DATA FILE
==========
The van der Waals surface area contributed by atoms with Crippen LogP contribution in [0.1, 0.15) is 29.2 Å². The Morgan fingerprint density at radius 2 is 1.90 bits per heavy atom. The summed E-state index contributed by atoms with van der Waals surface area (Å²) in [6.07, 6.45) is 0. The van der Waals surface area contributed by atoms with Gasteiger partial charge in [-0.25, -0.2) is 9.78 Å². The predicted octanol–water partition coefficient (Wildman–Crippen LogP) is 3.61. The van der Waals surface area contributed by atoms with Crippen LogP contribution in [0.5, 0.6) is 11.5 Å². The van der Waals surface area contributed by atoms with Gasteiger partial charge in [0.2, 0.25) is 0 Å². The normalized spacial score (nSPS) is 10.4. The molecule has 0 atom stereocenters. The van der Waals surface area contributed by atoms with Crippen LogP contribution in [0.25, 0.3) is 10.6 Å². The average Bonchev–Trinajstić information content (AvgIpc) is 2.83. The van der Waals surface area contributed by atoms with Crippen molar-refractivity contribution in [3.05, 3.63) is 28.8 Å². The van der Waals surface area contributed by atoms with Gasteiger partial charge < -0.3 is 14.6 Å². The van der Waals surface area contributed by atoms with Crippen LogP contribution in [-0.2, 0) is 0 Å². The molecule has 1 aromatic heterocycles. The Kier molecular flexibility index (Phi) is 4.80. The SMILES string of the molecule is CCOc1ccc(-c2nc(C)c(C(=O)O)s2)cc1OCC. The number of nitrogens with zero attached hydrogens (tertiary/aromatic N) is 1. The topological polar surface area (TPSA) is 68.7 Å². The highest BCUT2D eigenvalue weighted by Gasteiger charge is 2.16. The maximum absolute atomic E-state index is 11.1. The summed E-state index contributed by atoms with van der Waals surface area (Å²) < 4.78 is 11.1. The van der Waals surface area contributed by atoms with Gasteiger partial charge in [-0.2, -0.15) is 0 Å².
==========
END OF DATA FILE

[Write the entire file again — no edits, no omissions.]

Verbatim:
The van der Waals surface area contributed by atoms with Crippen LogP contribution in [0.1, 0.15) is 29.2 Å². The Morgan fingerprint density at radius 2 is 1.90 bits per heavy atom. The summed E-state index contributed by atoms with van der Waals surface area (Å²) in [6.07, 6.45) is 0. The van der Waals surface area contributed by atoms with Gasteiger partial charge in [-0.25, -0.2) is 9.78 Å². The predicted octanol–water partition coefficient (Wildman–Crippen LogP) is 3.61. The van der Waals surface area contributed by atoms with Crippen LogP contribution in [0.5, 0.6) is 11.5 Å². The van der Waals surface area contributed by atoms with Gasteiger partial charge in [0.2, 0.25) is 0 Å². The normalized spacial score (nSPS) is 10.4. The molecule has 0 atom stereocenters. The van der Waals surface area contributed by atoms with Crippen LogP contribution in [0.25, 0.3) is 10.6 Å². The average Bonchev–Trinajstić information content (AvgIpc) is 2.83. The van der Waals surface area contributed by atoms with Crippen molar-refractivity contribution in [3.05, 3.63) is 28.8 Å². The van der Waals surface area contributed by atoms with Gasteiger partial charge < -0.3 is 14.6 Å². The van der Waals surface area contributed by atoms with Crippen LogP contribution in [-0.2, 0) is 0 Å². The molecule has 1 aromatic heterocycles. The Kier molecular flexibility index (Phi) is 4.80. The SMILES string of the molecule is CCOc1ccc(-c2nc(C)c(C(=O)O)s2)cc1OCC. The number of nitrogens with zero attached hydrogens (tertiary/aromatic N) is 1. The topological polar surface area (TPSA) is 68.7 Å². The highest BCUT2D eigenvalue weighted by Gasteiger charge is 2.16. The maximum absolute atomic E-state index is 11.1. The summed E-state index contributed by atoms with van der Waals surface area (Å²) < 4.78 is 11.1. The van der Waals surface area contributed by atoms with Gasteiger partial charge in [-0.2, -0.15) is 0 Å².